“Not far from Waldershare is Fredville the seat of John Plumptree, Esq;—in the park belonging to which are oak trees, the most extraordinary for height and size in the kingdom. They are distinguished by appropriate names, but the most remarkable of them are those called Majesty, Stately, and Beauty.—Beauty is sixty-three feet from the ground, whilst the uniformity of its branches and the regularity of its bark are beautiful beyond conception. The circumference of this tree five feet from the ground is fifteen feet nine inches—its solid contents, bark not included, twelve ton twenty-five feet!—Stately at four feet from the ground, measures in circumference eighteen. feet—and its solid contents twelve ton thirty-three feet one inch, bark not included! But Majesty, the most wonderful of all these trees, has, eight feet from the ground, a circumference of twenty-eight feet four inches—and at twenty-eight feet from the ground fifteen feet six inches. It has one arm which contains sixty-eight feet eleven inches—another sixty four feet two inches—a third, sixty feet nine inches, and several others of nearly equal dimensions. The total contents of this huge bulk of timber are thirty six tons twenty-eight feet four inches, bark not included!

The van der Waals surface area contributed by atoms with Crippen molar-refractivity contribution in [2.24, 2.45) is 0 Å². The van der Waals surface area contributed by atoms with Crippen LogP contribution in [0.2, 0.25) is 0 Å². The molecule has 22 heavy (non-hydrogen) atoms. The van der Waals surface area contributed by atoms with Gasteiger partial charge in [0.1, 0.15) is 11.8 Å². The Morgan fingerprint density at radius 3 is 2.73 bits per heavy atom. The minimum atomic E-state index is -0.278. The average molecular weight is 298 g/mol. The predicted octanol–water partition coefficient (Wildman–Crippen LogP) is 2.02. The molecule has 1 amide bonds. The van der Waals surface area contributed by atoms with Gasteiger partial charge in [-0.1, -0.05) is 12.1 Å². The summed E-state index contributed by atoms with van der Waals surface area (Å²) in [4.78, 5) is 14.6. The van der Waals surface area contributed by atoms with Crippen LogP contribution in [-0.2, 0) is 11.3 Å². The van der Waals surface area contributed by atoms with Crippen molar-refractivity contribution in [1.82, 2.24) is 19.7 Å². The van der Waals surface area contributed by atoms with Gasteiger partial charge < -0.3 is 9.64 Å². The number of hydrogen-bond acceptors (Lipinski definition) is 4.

“Fredville is neat and spacious—it has, together with the house, within these few years been not only enlarged but improved with taste and judgment. The Mansion, standing on a rising ground, has a handsome brick front, supported by six columns of the Corinthian order—the drawing-room- is truly elegant, and the library contains several thousand volumes, selected from the most approved ancient and modern authors. From the front of the house to the south, Barson mills wave their swifts above the plantations, and on the north-west Nunnington mills [the Easole corn mill & feed mills] form a correspondent prospect. The swing suspended from the high branch of a towering oak—the rabbits skipping from hole to hole, formed among the fibres of the trees, and a rising family of hearty children seen amidst their innocent gambols constitute at once a piece of rural and delightful scenery. At the south-west end of the Mansion the Green-house has a pretty effect, displaying the skill of the Botanist whilst the industrious bees are observed conveying their plundered stores into glasses.fixed within the windows of their abode, which in its turn is plundered to enrich the owner’s table! The gardens behind the house are encircled with a shrubbery, along which a green walk, defended by a light post and rail, presents us with a view of the surrounding country. The woods on the south—the distant telegraph on the west [the Admiralty telegraph at Womenswold] , and the Isle of Thanet with Ramsgate harbour, &c. on the north-east, tend to enrich and diversify the prospect. The Bowling Green also hid among the trees—the laurelled-covered Ice-house, the sweet briar hedge and the weeping ash trees enhance the sensations of delight arising from the contemplation of this spot. In a word, should any thing be thought wanting, a stream of water would complete the situation. ….